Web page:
�Our men were deployed to various parts of the city, protecting belongings
      of South Africans. They were the first to be attacked� the guys outside the
      different buildings � the ones which belong to businesses in Joburg.�
      According to the
      Mail&Guardian<http://mg.co.za/article/2013-03-28-00-central-african-republic-is-this-what-our-soldiers-died-for>,
      businesses set up in Bangui in recent years include several owned by
      African National Congress bigwigs.

      Looking out from this fog of war, Brooks Spector argues that Pretoria�s
      �foreign policy efforts should also be geared to promoting the country�s
      economic and commercial prospects. These would include deliberate efforts
      aimed at opening foreign markets for South African product exports,
      encouraging foreign investment domestically, and supporting innovation and
      opportunities for international business ventures.�

      What of higher-order interests? Spector quotes local commentator Xolela
      Mangcu, writing for the Brookings Institute in Washington: Zuma�s
      predecessor �Thabo Mbeki also took it upon himself � through the foreign
      affairs department � to stand up for the continent both in fighting the
      superpowers but also in determining the terms of the world�s involvement
      with Africa. Mbeki�s pet projects, the New Partnership for Africa�s
      Development (Nepad), came under criticism in other parts of the continent
      precisely because of this �big brother� role.�

      Fighting the superpowers? The bulk of evidence suggests [_id]=266]Mbeki
      repeatedly bolstered their neoliberal
      agenda<http://www.ukznpress.co.za/?class=bb_ukzn_books&method=view_books&global[fields>
      even
      though he tossed around phrases like �global
      apartheid�<http://zedbooks.co.uk/node/11210> to
      throw observers off the scent. More honestly, Nepad was termed by aBush
      Administration official<http://www.institutionalinvestor.com/Popups/PrintArticle.aspx?ArticleID=1026932>
      �philosophically
      spot-on� with Bush giving Mbeki �point man�
      duty<http://www.guardian.co.uk/world/2003/jul/10/zimbabwe.rorycarroll>
      on
      Zimbabwe, for example.

      In opening African markets for SA, as Spector desires, and in facilitating
      massive new African infrastructure investments along old colonial lines,
      even worse US penetration<http://www.counterpunch.org/2012/10/05/which-africans-will-obama-whack-next/>
      is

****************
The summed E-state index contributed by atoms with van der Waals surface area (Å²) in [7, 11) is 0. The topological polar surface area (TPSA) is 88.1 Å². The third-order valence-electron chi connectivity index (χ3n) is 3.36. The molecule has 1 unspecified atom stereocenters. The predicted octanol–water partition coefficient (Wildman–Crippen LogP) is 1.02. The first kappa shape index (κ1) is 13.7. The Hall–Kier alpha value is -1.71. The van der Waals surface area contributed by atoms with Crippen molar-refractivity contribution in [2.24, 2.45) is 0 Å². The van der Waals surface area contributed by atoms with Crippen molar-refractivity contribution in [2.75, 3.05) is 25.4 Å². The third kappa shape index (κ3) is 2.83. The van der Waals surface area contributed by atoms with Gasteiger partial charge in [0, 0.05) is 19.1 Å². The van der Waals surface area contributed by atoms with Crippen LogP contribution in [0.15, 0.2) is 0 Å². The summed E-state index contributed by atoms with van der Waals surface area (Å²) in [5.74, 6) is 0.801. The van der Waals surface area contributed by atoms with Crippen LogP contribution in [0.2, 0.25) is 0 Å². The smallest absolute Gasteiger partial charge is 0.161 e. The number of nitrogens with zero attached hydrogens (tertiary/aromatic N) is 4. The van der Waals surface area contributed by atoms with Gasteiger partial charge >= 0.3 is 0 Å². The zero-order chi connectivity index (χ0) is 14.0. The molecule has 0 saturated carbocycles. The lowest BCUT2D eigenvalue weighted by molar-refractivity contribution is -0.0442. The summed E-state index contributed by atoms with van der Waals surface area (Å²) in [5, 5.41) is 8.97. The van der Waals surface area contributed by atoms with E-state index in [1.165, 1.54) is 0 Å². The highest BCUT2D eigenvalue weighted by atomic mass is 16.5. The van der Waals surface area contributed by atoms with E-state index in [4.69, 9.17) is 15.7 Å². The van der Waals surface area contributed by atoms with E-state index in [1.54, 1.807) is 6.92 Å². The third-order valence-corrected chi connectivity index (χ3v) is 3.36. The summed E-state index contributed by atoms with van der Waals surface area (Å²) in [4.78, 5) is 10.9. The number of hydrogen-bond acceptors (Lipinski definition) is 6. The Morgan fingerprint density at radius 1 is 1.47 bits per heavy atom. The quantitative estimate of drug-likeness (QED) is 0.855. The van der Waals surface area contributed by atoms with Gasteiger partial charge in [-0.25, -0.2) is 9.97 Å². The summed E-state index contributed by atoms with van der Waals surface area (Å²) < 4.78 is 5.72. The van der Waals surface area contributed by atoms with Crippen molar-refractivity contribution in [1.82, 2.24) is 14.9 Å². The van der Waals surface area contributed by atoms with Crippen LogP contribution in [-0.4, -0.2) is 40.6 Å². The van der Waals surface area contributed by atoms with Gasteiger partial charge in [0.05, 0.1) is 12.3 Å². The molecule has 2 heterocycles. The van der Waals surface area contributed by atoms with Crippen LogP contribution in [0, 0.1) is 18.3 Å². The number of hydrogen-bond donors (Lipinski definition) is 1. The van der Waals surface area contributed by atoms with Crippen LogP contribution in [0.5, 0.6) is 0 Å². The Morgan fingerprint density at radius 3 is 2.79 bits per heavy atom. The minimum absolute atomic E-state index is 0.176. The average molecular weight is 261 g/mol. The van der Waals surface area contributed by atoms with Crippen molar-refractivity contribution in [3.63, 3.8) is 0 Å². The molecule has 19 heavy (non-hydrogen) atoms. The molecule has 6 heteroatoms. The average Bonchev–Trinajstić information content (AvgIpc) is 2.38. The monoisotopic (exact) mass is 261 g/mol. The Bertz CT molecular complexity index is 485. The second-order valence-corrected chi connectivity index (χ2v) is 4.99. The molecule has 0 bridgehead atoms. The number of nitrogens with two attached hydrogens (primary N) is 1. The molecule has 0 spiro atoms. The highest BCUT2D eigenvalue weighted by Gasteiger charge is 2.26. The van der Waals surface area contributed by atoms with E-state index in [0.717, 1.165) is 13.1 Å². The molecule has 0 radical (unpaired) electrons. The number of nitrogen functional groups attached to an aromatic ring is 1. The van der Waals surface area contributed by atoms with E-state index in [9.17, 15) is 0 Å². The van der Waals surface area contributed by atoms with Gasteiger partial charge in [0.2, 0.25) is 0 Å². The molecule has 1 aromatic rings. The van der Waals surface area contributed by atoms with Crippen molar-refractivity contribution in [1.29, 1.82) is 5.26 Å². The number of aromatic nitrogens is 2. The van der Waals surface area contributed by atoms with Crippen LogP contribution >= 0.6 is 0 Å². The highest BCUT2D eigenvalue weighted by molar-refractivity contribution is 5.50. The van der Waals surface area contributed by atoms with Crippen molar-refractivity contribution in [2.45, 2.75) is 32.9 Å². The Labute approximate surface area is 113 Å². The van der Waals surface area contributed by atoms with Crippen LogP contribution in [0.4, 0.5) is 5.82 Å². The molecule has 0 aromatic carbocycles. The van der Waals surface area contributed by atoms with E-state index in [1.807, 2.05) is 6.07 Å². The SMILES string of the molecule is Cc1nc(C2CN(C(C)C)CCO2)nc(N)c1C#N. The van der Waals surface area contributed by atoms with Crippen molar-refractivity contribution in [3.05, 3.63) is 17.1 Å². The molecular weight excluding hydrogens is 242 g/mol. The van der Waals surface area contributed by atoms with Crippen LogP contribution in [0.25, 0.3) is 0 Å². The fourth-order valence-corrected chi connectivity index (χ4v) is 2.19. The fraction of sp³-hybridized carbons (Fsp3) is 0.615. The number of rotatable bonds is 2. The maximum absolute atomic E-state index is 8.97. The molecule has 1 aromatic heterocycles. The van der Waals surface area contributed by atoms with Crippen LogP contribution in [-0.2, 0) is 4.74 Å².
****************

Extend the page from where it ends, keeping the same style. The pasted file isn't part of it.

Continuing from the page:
likely (not just the oft-remarked flood from China). Mbeki�s pro-West
      orientation was a central reason why the Council for the Development of
      Social Science Research in
      Africa<http://www.codesria.org/spip.php?article352> (the
      continent�s leading intellectual body) condemned Nepad, since �big brother�
      was actually more of a mini-me looking up to the imperialist powers: �Nepad
      will reinforce the hostile external environment and the internal weaknesses
      that constitute the major obstacles to Africa�s development. Indeed, in
      certain areas like debt, Nepad steps back from international goals that
      have been won through global mobilisation and struggle.�

      Nepad�s �most fundamental flaws,� according to the continent�s sharpest
      thinkers, include �the neo-liberal economic policy framework at the heart
      of the plan� Its main targets are foreign donors� The engagement that Nepad
      seeks with institutions and processes like the World Bank, the IMF, the
      WTO, the United States Africa Growth and Opportunity Act, the Cotonou
      Agreement, will further lock Africa�s economies disadvantageously into this
      environment.�

      Instead of encouraging Joburg capital�s venal economic greed, Pretoria
      should indeed intervene, but with a rather different agenda, insists
      Msimang: �Much to the chagrin of those of us who had hoped we would be more
      muscular in our approach, SA has elected to play a softly-softly role in
      matters of human rights, good governance and democracy on the continent.�
      (To be sure, the same softly-softly role was also witnessed in Marikana and
      so many thousands of other South African sites of corruption, neoliberal
      service non-delivery, malgovernance and police brutality.)

      What lies behind these grievances? For Spector, it is that Pretoria�s
      �foreign policy has been bedevilled by what could be termed a slow-growing,
      ad hoc amateurism; a too-easy reliance on the formalism of international
      organisations as a substitute for concrete results; and a growing confusion
      between supporting economic and commercial goals as a whole � as opposed to
      acting for the benefit of individual business profits.�

      The lamentable result? �South Africa, today, resembles more and more that